Bauhaus

Founded in Weimar in 1919, the Bauhaus was an art school with an international outlook established after World War I under the direction of Walter Gropius. With its innovative approach and unique philosophy, the Bauhaus not only revolutionised the way art was created and perceived, but also had an enormous impact on architecture, design and the overall aesthetics of the 20th century. The Bauhaus is founded by the German architect Walter Gropius, who wants to create a school that combines art, craft and technology. The aim is to train a new generation of artists capable of meeting the needs of modern society. Bauhaus emphasises collaboration between different disciplines and promotes the idea of the total work of art (Gesamtkunstwerk, inspired by medieval construction huts), where architecture, design and art merge seamlessly. Another important feature of Bauhaus is its emphasis on functionality and minimalist design. This results in a clear, geometric language of form that is still considered typical for the Bauhaus today. The teachers at the Bauhaus are themselves renowned artists and designers, including Paul Klee, Wassily Kandinsky, Ludwig Mies van der Rohe and Lyonel Feininger. They not only teach theoretical concepts, but also place great emphasis on practical experience. In the institution’s workshops, interdisciplinary housing and living concepts are developed, culminating in exhibitions such as that of the model house at the Horn in Weimar. For political reasons, the Bauhaus moves from Weimar to Dessau in 1924 and is finally closed when the National Socialists seize power in 1933.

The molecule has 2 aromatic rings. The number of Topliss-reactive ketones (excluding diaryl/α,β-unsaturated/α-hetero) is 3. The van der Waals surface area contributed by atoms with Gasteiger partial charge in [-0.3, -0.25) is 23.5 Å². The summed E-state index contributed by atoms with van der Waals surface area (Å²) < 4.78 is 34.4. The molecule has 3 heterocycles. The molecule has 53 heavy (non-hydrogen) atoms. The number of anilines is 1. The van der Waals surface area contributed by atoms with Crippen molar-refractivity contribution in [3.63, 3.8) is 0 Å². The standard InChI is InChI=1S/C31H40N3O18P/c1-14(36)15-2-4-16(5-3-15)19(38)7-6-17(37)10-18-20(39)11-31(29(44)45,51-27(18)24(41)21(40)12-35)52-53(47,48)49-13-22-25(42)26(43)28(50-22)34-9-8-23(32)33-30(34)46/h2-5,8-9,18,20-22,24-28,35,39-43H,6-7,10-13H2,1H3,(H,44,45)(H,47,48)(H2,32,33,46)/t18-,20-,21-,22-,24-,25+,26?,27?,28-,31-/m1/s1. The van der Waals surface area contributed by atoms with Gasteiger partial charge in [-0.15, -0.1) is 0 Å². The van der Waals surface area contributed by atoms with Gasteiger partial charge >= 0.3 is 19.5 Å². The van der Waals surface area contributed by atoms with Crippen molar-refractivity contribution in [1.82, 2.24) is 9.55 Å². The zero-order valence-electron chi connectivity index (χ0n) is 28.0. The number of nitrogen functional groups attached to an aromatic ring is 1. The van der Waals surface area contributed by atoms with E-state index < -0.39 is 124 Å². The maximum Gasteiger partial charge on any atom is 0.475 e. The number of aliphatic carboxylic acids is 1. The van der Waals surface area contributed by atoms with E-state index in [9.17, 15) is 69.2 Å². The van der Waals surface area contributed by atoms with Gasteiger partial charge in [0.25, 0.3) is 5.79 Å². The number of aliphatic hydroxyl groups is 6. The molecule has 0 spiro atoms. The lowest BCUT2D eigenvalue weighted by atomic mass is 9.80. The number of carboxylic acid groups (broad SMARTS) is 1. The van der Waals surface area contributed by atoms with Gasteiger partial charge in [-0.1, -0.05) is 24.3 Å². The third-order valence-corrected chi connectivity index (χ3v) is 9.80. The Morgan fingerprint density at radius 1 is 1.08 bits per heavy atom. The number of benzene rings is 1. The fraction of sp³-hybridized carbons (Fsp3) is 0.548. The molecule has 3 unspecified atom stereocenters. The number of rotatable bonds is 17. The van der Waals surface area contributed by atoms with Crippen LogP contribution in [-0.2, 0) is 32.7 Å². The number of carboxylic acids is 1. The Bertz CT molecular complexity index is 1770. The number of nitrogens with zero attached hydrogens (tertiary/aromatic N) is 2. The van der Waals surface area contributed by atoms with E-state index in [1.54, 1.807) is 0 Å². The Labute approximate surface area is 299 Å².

Artists

Works

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